Only offer breast milk or formula until around nine months of age. Yoghurt, custard, cheese and dairy desserts can then be offered. Cow’s milk can also be used when preparing sauces such as white/cheese sauce; however, as a drink on its own it is not recommended.

Meat, fish and poultry

Beef, lamb, chicken and pork can be offered from around six months onwards. Meat needs to be cooked until it is very tender and only offered in small amounts. Red meat is an ideal source of iron and zinc as well as protein. Even small amounts of red meat help to boost iron absorption so it can be used by the body.

When can my baby chew?

  • Use your baby’s teeth as a guide to when to offer foods of increasing texture and consistency
  • Babies also use their gums to chew
  • Offering lumpy foods helps to support early speech development
  • Check the Australian Dental Association website
  • You can incorporate a teether into your baby’s daily routine. This will help them to practice chewing and assist them with their oral development between feeds


  • Where possible, source, buy cook and prepare your baby’s food yourself. Knowing what’s in their food gives you control and is cheaper than buying processed foods
  • Cooking batches of food and then freezing them until they’re required is very practical. As long as the food is correctly sealed and remains frozen until use, there is minimal nutrient loss
  • Offering small amounts more frequently aids digestion and avoids stomach distension. Babies have very small stomachs, which fill and empty quickly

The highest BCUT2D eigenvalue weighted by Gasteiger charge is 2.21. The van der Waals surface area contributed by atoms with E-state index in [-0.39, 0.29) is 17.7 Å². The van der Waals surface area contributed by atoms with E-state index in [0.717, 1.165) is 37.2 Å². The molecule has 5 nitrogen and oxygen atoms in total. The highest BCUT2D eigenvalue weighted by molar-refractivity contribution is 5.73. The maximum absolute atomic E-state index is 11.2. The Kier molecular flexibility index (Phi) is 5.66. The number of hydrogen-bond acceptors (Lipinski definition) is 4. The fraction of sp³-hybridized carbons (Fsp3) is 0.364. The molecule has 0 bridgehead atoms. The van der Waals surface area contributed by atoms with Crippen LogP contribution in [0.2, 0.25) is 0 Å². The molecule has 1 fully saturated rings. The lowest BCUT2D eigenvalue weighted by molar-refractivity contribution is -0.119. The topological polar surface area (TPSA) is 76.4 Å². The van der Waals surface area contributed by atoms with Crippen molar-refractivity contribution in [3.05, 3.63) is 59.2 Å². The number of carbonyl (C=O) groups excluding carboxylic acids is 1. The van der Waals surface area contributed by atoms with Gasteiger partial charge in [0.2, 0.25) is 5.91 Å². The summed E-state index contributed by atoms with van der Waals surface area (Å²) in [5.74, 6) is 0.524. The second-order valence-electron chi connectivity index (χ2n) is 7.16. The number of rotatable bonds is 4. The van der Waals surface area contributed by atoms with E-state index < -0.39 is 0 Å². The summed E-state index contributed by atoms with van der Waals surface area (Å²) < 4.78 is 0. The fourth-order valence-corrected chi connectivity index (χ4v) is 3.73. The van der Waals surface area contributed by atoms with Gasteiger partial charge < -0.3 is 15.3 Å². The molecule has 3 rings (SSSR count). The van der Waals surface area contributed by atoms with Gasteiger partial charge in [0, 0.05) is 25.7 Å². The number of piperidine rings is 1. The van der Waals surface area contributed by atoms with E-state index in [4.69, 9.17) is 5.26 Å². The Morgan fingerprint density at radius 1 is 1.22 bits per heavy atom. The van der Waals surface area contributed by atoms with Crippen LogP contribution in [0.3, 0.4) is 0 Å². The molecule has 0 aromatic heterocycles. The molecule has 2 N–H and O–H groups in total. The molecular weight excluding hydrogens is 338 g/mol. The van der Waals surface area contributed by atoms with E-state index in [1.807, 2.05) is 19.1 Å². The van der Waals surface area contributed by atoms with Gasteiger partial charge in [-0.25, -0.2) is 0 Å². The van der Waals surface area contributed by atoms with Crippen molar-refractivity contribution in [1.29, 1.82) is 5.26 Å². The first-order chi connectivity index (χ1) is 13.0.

• Keep your baby’s meals simple. Avoid using salt (which overloads immature kidneys), sugar, honey, spices or additives which they don’t need
  • Textures, as well as tastes and flavours, colours and consistency need to be varied to avoid meal times from becoming boring
  • If you are using processed foods, read their labels and if you are unsure about an ingredient, don’t offer it. Check expiry dates, that cans and jars are intact, and that seals have not been tampered with
  • Growth slows in the second year of life and this is often reflected in a baby’s eating pattern. As energy demands increase, so does the appetite
  • Where possible, give the onus of eating control to your baby. Fussiness tends to peak in the second year of life when autonomy and independence are a primary developmental stage
  • You cannot control whether your child eats or even how much they eat. Your job is to provide, cook and then serve food to your child; whether they eat and the quantity they do is up to them
  • Cooled boiled water can be offered from an infant sipper cup with a spout
  • Meal times can be a great opportunity to support your baby’s learning. Developing skills in eating and mastery over utensils takes time and lots of practice